On the 75th anniversary of VE Day it’s right that we pay tribute to those who sacrificed so much during WWII; but it’s important not to let extremists on all sides hijack what should be a moment for all Scots to commemorate the defeat of fascism.
I can’t have been the only one who had to resist the urge to throw things at the telly when I saw the pictures of Nigel Farage joining in with the now weekly clap for the NHS last Thursday – another indication of how the right attempts to get its tentacles into anything pure, and it’s a playbook they’ve deftly used to turn any sort of Second World War commemoration into a schmalzy parade of British exceptionalism and casual racism against our European friends.
The most galling part of it is that it also seeks to overlook the incredible story of common endeavour not just by people across these islands, but by Europeans and other allied forces of the British Empire, including from now independent states like Canada, India, Australia and New Zealand.
As the MP for West Dunbartonshire, and a Bankie born and bred, it’s maybe no surprise that we still appreciate the need today to cheer very loudly the defeat of Adolf Hitler: no place in Scotland suffered as much during the war, or indeed gave as much in its victory.
The shipyards of John Browns, the ordinance factories in Dalmuir and the Singer factory had done so much for the war effort that they soon came to be targeted as critical national infrastructure by the Luftwaffe: and so came to pass on the 13th and 14th of March 1941, the nights which have defined the history of the town.
On that first night, the Luftwaffe bombardment lasted a whole 9 hours: a precision attack which began over the western village of Old Kilpatrick, where high explosive bombs set the Admiralty Oil Storage facility ablaze, before continuing as far as the whisky bonds of Yoker. As the town burned, hundreds of Nazi bombers swarmed so low that people in Parkhall spoke of being able to see pilots and rear gunners faces.
After the horrors inflicted from the air over these two nights, 1,200 eventually perished: but the nightmare had only just begun for 40,000 other souls. They marched to Dumbarton and the Vale of Leven, and to refuge between the Clyde and the banks of Loch Lomond. They marched towards mother Glasgow, Lanarkshire and Renfrewshire. They sought shelter and refuge in the arms of strangers, in places from which many would not return.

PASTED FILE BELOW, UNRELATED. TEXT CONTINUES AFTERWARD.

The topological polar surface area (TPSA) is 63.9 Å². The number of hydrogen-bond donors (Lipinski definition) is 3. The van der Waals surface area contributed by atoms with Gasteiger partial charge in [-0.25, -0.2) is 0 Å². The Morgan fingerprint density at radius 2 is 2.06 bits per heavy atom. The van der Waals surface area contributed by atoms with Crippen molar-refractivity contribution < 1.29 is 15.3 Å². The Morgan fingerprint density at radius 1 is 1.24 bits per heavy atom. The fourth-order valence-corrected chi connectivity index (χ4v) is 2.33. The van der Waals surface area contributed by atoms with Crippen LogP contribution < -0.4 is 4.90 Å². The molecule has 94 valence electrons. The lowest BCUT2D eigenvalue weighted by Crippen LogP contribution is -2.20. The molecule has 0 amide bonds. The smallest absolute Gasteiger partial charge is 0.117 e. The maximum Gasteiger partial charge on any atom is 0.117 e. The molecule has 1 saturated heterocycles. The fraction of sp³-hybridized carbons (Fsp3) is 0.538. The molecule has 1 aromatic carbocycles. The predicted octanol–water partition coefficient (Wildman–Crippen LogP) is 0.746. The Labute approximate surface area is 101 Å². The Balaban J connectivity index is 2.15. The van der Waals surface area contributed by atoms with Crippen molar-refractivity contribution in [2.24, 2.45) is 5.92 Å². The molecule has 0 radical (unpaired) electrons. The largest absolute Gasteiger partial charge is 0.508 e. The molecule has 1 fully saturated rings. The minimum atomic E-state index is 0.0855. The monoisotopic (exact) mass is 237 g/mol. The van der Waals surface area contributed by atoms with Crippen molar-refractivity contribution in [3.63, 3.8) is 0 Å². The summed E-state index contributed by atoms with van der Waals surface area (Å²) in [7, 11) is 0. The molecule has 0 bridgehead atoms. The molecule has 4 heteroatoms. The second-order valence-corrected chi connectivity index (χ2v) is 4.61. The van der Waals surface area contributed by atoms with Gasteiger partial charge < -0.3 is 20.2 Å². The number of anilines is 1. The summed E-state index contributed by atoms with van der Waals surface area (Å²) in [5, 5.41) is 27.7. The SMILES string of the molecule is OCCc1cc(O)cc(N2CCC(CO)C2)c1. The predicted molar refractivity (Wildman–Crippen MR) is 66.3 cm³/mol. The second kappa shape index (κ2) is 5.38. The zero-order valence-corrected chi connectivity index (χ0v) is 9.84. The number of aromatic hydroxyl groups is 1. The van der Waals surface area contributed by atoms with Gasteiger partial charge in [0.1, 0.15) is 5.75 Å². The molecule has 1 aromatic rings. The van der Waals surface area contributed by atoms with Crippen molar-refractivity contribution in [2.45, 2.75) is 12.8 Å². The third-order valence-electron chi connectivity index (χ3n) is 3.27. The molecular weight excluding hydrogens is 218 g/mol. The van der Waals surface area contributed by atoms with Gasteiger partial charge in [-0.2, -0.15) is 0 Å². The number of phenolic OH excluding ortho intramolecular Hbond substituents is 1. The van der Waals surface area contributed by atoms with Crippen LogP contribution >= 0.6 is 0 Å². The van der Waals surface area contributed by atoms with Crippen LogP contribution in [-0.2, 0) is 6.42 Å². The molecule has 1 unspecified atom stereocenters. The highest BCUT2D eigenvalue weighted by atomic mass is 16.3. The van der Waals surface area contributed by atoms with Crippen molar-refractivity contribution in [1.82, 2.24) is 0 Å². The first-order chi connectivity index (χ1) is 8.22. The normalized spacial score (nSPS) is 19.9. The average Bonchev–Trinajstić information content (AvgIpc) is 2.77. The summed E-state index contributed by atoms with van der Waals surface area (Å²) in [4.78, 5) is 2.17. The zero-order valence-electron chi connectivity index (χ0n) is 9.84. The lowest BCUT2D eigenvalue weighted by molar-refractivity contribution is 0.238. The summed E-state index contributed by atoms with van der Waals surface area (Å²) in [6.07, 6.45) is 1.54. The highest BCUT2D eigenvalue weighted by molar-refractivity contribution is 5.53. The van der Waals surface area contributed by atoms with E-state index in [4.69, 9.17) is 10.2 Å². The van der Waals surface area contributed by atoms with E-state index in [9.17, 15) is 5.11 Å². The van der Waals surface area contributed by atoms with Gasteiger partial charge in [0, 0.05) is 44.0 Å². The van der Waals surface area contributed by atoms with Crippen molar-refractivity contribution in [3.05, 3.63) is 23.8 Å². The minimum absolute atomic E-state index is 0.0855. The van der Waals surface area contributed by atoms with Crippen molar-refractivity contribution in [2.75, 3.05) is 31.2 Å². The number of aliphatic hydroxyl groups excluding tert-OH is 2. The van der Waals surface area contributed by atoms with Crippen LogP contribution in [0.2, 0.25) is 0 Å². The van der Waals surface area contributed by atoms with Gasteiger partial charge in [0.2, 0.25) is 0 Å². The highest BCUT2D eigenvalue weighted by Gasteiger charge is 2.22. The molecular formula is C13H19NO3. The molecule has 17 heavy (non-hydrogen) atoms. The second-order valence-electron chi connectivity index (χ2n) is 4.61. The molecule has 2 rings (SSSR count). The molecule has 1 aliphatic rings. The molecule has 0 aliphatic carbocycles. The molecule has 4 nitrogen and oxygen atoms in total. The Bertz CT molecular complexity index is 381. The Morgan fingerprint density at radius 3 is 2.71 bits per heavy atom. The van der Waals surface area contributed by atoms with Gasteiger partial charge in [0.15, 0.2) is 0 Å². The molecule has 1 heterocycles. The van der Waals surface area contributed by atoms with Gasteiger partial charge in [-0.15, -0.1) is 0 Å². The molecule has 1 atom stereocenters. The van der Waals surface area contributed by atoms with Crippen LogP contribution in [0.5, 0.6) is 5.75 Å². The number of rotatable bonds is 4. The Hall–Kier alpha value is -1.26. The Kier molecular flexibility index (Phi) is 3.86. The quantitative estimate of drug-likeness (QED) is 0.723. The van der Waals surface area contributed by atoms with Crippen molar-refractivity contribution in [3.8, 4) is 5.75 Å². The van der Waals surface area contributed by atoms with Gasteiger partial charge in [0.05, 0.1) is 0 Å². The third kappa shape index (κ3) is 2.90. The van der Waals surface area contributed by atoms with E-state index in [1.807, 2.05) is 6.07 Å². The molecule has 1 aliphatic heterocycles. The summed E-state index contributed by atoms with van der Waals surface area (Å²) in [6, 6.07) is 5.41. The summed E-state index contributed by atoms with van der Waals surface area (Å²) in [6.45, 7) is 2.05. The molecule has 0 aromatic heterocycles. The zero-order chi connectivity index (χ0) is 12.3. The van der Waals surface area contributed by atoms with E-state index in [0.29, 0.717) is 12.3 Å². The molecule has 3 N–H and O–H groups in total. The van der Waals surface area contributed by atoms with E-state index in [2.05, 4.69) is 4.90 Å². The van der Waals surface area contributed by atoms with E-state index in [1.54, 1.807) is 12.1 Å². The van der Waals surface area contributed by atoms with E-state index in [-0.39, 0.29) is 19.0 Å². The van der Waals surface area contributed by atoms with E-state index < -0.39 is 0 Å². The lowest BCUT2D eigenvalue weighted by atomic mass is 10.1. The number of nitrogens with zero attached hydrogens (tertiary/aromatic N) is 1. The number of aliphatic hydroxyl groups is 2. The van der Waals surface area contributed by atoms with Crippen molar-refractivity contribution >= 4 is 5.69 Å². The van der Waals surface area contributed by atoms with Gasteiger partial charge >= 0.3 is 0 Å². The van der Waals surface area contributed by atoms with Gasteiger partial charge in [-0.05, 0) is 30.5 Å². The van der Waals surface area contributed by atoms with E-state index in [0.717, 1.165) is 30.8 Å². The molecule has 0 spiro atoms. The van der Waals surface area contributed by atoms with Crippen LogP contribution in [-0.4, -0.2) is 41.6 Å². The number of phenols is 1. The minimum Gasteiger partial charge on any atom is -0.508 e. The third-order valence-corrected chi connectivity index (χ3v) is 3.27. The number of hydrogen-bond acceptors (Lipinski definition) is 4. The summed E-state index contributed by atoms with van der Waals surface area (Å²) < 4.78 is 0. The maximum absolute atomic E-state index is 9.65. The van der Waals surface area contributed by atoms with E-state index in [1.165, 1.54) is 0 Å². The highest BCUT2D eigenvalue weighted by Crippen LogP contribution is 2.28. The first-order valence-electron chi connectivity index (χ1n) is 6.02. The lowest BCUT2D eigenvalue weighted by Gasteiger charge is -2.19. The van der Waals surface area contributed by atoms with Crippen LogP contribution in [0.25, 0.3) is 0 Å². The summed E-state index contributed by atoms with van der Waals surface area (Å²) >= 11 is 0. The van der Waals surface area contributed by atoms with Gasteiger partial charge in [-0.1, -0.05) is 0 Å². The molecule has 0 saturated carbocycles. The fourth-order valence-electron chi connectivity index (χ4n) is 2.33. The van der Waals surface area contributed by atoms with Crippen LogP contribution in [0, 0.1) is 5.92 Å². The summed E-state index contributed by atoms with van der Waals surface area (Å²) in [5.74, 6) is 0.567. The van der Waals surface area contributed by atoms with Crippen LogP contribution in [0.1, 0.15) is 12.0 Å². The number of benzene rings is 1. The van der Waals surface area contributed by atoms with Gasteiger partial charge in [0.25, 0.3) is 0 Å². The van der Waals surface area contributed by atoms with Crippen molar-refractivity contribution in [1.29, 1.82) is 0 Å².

Among these refugees from the Blitz were my late Mum Eleanor and my 86 year old Dad Paddy, – and it is their experience, similar to experiences which will have been passed on by so many other Bankies, which is why securing the first debate in the House of Commons on the subject in 2016 is probably still my proudest moment as an MP.
Because the lessons of the Clydebank Blitz tell us a lot about why we need to commemorate VE Day: it failed to destroy the morale of the people of Clydebank, and allowed the town to continue its contributions to the eventual success of the Allied effort. It is therefore vital that we remember the fruits of that suffering: lasting peace in Europe; the NHS; the welfare state, and the largest social housing programme ever undertaken that rebuilt Clydebank and the rest of Scotland.
Yet incredibly, it is the same UK Government that has done so much to denigrate that post war dividend that is now using this struggle of millions to put a patriotic sheen over its own man-made disasters, from its handling of Covid-19 to no deal Brexit, cheered on as ever by a pliant right wing press that – in the case of the Daily Mail – literally cheered for fascists in the 1930s.
So you’ll forgive me for keeping the bunting in the drawer – and I might swap you Glen Miller for Vera Lynn – but let’s all raise a glass to remember what we lost, and what we won.
This article was written for publication in The National newspaper on the 75th anniversary of VE Day.